I’ve mentioned a few things that an organisation can do, but here’s what I shared with Tableau when I was there on what developers could consider adding to the product to nudge users in the right direction.

So, imagine if Tableau could…

The best examples I can think of built in tutorials are, well, games. In order to learn a new move, or understand game play, the user must complete tasks to see it in action. For example, think about learning to use buttons to do combinations, or the heads-up display nudging the player to do something. There are concepts like this in other areas which can be used by both organisations and developers - thought developers almost certainly are aware of these concepts!

It’s funny — in some ways, you want our old pal Clippy from Microsoft (“I think you’re trying to write a resume! Can I help?”) but in reality the magic comes from the Tableau flavour of this. What if Tableau could have a non-intrusive suggestions engine - I think something like this was demonstrated where suggested Sheets/Dashboards from Tableau Server would pop up.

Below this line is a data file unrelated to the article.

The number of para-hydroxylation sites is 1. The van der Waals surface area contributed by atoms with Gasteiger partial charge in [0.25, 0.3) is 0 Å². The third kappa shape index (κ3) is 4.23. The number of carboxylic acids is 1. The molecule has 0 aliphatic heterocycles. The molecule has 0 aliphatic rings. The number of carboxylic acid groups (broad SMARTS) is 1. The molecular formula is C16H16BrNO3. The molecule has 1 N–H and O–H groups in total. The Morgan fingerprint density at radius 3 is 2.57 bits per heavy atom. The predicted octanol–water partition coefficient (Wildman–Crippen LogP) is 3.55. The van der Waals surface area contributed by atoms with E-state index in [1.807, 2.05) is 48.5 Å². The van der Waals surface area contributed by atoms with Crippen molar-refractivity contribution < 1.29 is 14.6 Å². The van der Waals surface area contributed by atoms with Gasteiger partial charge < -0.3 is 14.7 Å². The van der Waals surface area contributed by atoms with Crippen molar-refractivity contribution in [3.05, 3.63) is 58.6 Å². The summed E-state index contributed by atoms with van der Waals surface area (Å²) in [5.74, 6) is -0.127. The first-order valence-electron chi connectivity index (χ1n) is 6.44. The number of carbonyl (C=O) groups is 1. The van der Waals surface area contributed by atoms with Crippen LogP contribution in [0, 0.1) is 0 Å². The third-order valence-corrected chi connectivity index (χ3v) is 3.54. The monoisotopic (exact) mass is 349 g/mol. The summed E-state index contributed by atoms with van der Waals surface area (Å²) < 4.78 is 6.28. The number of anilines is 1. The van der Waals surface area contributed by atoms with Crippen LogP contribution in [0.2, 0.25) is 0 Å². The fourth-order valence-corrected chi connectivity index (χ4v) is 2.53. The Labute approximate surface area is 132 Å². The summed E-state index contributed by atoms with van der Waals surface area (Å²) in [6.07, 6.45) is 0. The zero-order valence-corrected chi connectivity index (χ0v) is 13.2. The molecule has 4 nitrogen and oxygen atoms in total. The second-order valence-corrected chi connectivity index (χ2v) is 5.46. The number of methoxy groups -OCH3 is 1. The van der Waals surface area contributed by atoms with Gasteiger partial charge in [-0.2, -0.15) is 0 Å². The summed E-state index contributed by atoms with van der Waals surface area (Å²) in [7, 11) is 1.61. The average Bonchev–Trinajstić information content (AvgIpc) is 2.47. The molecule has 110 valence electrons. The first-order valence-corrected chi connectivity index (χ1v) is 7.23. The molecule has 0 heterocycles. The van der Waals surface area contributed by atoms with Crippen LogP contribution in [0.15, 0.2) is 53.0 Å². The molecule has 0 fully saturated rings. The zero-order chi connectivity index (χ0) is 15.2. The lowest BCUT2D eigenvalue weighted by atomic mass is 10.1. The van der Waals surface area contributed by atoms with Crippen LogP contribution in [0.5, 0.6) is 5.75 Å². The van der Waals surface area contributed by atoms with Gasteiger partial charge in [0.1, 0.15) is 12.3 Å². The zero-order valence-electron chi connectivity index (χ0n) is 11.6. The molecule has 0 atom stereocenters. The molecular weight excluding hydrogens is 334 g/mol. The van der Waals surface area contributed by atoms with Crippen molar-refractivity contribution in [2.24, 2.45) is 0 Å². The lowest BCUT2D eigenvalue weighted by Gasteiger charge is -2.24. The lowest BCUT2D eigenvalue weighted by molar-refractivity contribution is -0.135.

Ultimately there must be many ways of conquering the Tableau Trough - I just think there must be so many users who get stuck in it, and then start to resent the product… when the reality is that there are just some fundamentals to understanding how Tableau works under the hood.

When should you use a LoD vs a Tableau Calculation? How do Containers work? When do I know how to use a Set vs Group? These are example questions which are ‘easy’ to answer for those of us who live, speak and breathe the product — but for those who work in a silo, haven’t discovered the Community or don’t have the time/bandwidth to learn… it can tricky.

I’d love to hear thoughts on the Trough. Share your thoughts on Twitter, @Scribblr_42 and/or start a thread with your ideas and experiences. I feel there is lots that can be done to solve this problem.